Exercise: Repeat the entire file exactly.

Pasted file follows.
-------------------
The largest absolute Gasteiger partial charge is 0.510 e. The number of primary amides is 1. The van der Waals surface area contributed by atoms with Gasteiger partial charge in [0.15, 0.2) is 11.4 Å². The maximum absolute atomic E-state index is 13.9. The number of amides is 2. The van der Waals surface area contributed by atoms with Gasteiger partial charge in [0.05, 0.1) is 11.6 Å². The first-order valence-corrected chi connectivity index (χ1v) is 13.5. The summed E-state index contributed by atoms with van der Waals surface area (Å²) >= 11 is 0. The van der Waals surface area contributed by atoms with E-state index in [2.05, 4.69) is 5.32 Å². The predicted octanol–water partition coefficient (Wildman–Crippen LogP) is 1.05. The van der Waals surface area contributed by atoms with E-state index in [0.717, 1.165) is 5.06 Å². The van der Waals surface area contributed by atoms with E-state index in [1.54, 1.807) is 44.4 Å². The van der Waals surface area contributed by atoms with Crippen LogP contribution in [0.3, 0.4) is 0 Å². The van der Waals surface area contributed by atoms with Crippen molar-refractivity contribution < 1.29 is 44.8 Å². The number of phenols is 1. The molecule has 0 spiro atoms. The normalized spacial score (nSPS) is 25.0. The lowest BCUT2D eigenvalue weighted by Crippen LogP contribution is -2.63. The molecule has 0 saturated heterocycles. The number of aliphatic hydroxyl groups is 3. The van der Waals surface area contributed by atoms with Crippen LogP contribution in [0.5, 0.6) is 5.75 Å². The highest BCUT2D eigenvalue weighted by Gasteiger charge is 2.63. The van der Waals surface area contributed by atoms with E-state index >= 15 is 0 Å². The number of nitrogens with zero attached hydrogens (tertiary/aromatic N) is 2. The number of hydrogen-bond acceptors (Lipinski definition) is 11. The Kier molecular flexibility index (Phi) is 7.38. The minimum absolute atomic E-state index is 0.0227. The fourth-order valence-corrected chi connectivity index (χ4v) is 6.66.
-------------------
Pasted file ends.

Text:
The largest absolute Gasteiger partial charge is 0.510 e. The number of primary amides is 1. The van der Waals surface area contributed by atoms with Gasteiger partial charge in [0.15, 0.2) is 11.4 Å². The maximum absolute atomic E-state index is 13.9. The number of amides is 2. The van der Waals surface area contributed by atoms with Gasteiger partial charge in [0.05, 0.1) is 11.6 Å². The first-order valence-corrected chi connectivity index (χ1v) is 13.5. The summed E-state index contributed by atoms with van der Waals surface area (Å²) >= 11 is 0. The van der Waals surface area contributed by atoms with E-state index in [2.05, 4.69) is 5.32 Å². The predicted octanol–water partition coefficient (Wildman–Crippen LogP) is 1.05. The van der Waals surface area contributed by atoms with E-state index in [0.717, 1.165) is 5.06 Å². The van der Waals surface area contributed by atoms with E-state index in [1.54, 1.807) is 44.4 Å². The van der Waals surface area contributed by atoms with Crippen LogP contribution in [0.3, 0.4) is 0 Å². The van der Waals surface area contributed by atoms with Crippen molar-refractivity contribution < 1.29 is 44.8 Å². The number of phenols is 1. The molecule has 0 spiro atoms. The normalized spacial score (nSPS) is 25.0. The lowest BCUT2D eigenvalue weighted by Crippen LogP contribution is -2.63. The molecule has 0 saturated heterocycles. The number of aliphatic hydroxyl groups is 3. The van der Waals surface area contributed by atoms with Crippen LogP contribution in [0.5, 0.6) is 5.75 Å². The highest BCUT2D eigenvalue weighted by Gasteiger charge is 2.63. The van der Waals surface area contributed by atoms with E-state index >= 15 is 0 Å². The number of nitrogens with zero attached hydrogens (tertiary/aromatic N) is 2. The number of hydrogen-bond acceptors (Lipinski definition) is 11. The Kier molecular flexibility index (Phi) is 7.38. The minimum absolute atomic E-state index is 0.0227. The fourth-order valence-corrected chi connectivity index (χ4v) is 6.66.